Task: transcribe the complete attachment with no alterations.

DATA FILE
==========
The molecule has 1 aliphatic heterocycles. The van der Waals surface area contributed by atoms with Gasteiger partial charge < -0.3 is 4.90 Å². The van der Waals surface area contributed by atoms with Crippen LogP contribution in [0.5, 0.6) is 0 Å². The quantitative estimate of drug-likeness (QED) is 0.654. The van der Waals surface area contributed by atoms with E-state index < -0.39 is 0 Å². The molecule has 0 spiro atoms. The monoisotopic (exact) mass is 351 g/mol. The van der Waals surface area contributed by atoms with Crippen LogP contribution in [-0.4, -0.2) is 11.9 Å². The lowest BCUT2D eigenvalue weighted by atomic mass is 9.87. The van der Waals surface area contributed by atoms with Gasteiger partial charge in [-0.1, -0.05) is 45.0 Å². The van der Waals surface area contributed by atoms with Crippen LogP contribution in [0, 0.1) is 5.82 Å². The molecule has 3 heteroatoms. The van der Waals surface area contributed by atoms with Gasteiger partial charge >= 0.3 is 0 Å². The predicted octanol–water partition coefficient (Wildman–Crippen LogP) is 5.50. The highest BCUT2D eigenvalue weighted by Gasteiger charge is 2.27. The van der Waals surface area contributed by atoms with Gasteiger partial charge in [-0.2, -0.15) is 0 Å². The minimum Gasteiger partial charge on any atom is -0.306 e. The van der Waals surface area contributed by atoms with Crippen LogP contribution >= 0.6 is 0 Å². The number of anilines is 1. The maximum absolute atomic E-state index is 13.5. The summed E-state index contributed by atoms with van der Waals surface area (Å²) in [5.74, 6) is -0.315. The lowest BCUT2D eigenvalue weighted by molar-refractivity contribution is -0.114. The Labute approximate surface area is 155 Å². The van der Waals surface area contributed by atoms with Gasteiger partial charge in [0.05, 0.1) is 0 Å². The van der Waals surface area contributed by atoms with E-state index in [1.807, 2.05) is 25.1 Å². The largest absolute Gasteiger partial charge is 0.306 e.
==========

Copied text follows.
The molecule has 1 aliphatic heterocycles. The van der Waals surface area contributed by atoms with Gasteiger partial charge < -0.3 is 4.90 Å². The van der Waals surface area contributed by atoms with Crippen LogP contribution in [0.5, 0.6) is 0 Å². The quantitative estimate of drug-likeness (QED) is 0.654. The van der Waals surface area contributed by atoms with E-state index < -0.39 is 0 Å². The molecule has 0 spiro atoms. The monoisotopic (exact) mass is 351 g/mol. The van der Waals surface area contributed by atoms with Crippen LogP contribution in [-0.4, -0.2) is 11.9 Å². The lowest BCUT2D eigenvalue weighted by atomic mass is 9.87. The van der Waals surface area contributed by atoms with Gasteiger partial charge in [-0.1, -0.05) is 45.0 Å². The van der Waals surface area contributed by atoms with Crippen LogP contribution in [0, 0.1) is 5.82 Å². The molecule has 3 heteroatoms. The van der Waals surface area contributed by atoms with Gasteiger partial charge >= 0.3 is 0 Å². The predicted octanol–water partition coefficient (Wildman–Crippen LogP) is 5.50. The highest BCUT2D eigenvalue weighted by Gasteiger charge is 2.27. The van der Waals surface area contributed by atoms with Gasteiger partial charge in [-0.2, -0.15) is 0 Å². The minimum Gasteiger partial charge on any atom is -0.306 e. The van der Waals surface area contributed by atoms with Crippen LogP contribution >= 0.6 is 0 Å². The number of anilines is 1. The maximum absolute atomic E-state index is 13.5. The summed E-state index contributed by atoms with van der Waals surface area (Å²) in [5.74, 6) is -0.315. The lowest BCUT2D eigenvalue weighted by molar-refractivity contribution is -0.114. The Labute approximate surface area is 155 Å². The van der Waals surface area contributed by atoms with Gasteiger partial charge in [0.05, 0.1) is 0 Å². The van der Waals surface area contributed by atoms with E-state index in [1.807, 2.05) is 25.1 Å². The largest absolute Gasteiger partial charge is 0.306 e.